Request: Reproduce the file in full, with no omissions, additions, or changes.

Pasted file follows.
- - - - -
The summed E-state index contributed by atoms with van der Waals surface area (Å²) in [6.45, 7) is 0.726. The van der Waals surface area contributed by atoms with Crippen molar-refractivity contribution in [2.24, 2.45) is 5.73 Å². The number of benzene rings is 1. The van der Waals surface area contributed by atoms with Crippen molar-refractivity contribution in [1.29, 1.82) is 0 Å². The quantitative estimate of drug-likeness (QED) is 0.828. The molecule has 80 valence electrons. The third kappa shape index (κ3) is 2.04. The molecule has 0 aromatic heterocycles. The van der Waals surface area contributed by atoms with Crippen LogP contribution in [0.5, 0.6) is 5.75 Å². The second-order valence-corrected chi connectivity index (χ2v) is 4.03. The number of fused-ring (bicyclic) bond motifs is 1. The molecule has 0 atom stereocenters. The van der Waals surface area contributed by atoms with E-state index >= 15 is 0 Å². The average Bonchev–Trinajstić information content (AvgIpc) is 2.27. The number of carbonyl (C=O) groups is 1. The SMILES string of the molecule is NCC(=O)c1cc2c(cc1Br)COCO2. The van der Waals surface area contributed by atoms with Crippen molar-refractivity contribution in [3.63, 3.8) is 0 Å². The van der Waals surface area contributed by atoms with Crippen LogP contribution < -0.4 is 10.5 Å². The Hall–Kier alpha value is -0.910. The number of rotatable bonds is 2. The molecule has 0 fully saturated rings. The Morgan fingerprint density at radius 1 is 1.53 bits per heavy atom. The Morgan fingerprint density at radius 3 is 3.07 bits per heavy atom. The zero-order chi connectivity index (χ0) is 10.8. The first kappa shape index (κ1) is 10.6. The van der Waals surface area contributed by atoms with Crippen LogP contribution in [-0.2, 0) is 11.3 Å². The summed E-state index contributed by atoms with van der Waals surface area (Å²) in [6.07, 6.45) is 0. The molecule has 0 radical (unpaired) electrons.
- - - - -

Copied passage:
The summed E-state index contributed by atoms with van der Waals surface area (Å²) in [6.45, 7) is 0.726. The van der Waals surface area contributed by atoms with Crippen molar-refractivity contribution in [2.24, 2.45) is 5.73 Å². The number of benzene rings is 1. The van der Waals surface area contributed by atoms with Crippen molar-refractivity contribution in [1.29, 1.82) is 0 Å². The quantitative estimate of drug-likeness (QED) is 0.828. The molecule has 80 valence electrons. The third kappa shape index (κ3) is 2.04. The molecule has 0 aromatic heterocycles. The van der Waals surface area contributed by atoms with Crippen LogP contribution in [0.5, 0.6) is 5.75 Å². The second-order valence-corrected chi connectivity index (χ2v) is 4.03. The number of fused-ring (bicyclic) bond motifs is 1. The molecule has 0 atom stereocenters. The van der Waals surface area contributed by atoms with E-state index >= 15 is 0 Å². The average Bonchev–Trinajstić information content (AvgIpc) is 2.27. The number of carbonyl (C=O) groups is 1. The SMILES string of the molecule is NCC(=O)c1cc2c(cc1Br)COCO2. The van der Waals surface area contributed by atoms with Crippen molar-refractivity contribution in [3.63, 3.8) is 0 Å². The van der Waals surface area contributed by atoms with Crippen LogP contribution < -0.4 is 10.5 Å². The Hall–Kier alpha value is -0.910. The number of rotatable bonds is 2. The molecule has 0 fully saturated rings. The Morgan fingerprint density at radius 1 is 1.53 bits per heavy atom. The Morgan fingerprint density at radius 3 is 3.07 bits per heavy atom. The zero-order chi connectivity index (χ0) is 10.8. The first kappa shape index (κ1) is 10.6. The van der Waals surface area contributed by atoms with Crippen LogP contribution in [-0.2, 0) is 11.3 Å². The summed E-state index contributed by atoms with van der Waals surface area (Å²) in [6.07, 6.45) is 0. The molecule has 0 radical (unpaired) electrons.